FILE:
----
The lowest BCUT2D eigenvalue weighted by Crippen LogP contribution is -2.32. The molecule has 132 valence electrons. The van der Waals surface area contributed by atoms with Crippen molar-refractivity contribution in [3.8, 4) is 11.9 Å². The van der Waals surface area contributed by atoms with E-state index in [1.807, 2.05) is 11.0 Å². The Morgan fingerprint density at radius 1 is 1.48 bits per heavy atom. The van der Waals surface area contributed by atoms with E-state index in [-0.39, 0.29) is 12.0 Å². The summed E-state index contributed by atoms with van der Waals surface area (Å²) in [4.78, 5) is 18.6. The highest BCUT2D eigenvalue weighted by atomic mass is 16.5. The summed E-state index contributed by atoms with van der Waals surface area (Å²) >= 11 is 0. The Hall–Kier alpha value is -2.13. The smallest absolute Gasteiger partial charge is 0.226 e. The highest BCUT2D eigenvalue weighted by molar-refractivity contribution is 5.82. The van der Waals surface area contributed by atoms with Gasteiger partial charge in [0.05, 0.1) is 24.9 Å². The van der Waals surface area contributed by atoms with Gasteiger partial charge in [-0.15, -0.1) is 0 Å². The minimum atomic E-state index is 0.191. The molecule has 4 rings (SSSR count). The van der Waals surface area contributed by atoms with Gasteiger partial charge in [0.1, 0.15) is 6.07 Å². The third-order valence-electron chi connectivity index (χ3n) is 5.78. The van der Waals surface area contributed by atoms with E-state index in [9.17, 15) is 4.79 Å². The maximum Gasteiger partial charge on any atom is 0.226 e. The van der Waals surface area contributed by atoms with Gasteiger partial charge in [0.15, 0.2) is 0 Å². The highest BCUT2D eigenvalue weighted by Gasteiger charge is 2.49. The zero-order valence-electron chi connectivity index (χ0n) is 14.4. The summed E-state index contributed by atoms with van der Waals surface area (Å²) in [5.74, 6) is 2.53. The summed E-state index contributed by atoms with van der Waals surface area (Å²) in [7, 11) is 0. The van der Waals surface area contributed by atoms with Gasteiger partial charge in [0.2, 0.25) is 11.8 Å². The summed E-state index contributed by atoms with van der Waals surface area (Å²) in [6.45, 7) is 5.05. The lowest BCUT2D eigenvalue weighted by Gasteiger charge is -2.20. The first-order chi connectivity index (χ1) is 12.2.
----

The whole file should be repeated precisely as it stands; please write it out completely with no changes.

The lowest BCUT2D eigenvalue weighted by Crippen LogP contribution is -2.32. The molecule has 132 valence electrons. The van der Waals surface area contributed by atoms with Crippen molar-refractivity contribution in [3.8, 4) is 11.9 Å². The van der Waals surface area contributed by atoms with E-state index in [1.807, 2.05) is 11.0 Å². The Morgan fingerprint density at radius 1 is 1.48 bits per heavy atom. The van der Waals surface area contributed by atoms with E-state index in [-0.39, 0.29) is 12.0 Å². The summed E-state index contributed by atoms with van der Waals surface area (Å²) in [4.78, 5) is 18.6. The highest BCUT2D eigenvalue weighted by atomic mass is 16.5. The summed E-state index contributed by atoms with van der Waals surface area (Å²) >= 11 is 0. The Hall–Kier alpha value is -2.13. The smallest absolute Gasteiger partial charge is 0.226 e. The highest BCUT2D eigenvalue weighted by molar-refractivity contribution is 5.82. The van der Waals surface area contributed by atoms with Gasteiger partial charge in [0.05, 0.1) is 24.9 Å². The van der Waals surface area contributed by atoms with Gasteiger partial charge in [-0.15, -0.1) is 0 Å². The minimum atomic E-state index is 0.191. The molecule has 4 rings (SSSR count). The van der Waals surface area contributed by atoms with Gasteiger partial charge in [0.1, 0.15) is 6.07 Å². The third-order valence-electron chi connectivity index (χ3n) is 5.78. The van der Waals surface area contributed by atoms with E-state index in [9.17, 15) is 4.79 Å². The maximum Gasteiger partial charge on any atom is 0.226 e. The van der Waals surface area contributed by atoms with Gasteiger partial charge in [0.15, 0.2) is 0 Å². The highest BCUT2D eigenvalue weighted by Gasteiger charge is 2.49. The zero-order valence-electron chi connectivity index (χ0n) is 14.4. The summed E-state index contributed by atoms with van der Waals surface area (Å²) in [5.74, 6) is 2.53. The summed E-state index contributed by atoms with van der Waals surface area (Å²) in [7, 11) is 0. The van der Waals surface area contributed by atoms with Gasteiger partial charge in [0.2, 0.25) is 11.8 Å². The summed E-state index contributed by atoms with van der Waals surface area (Å²) in [6.45, 7) is 5.05. The lowest BCUT2D eigenvalue weighted by Gasteiger charge is -2.20. The first-order chi connectivity index (χ1) is 12.2.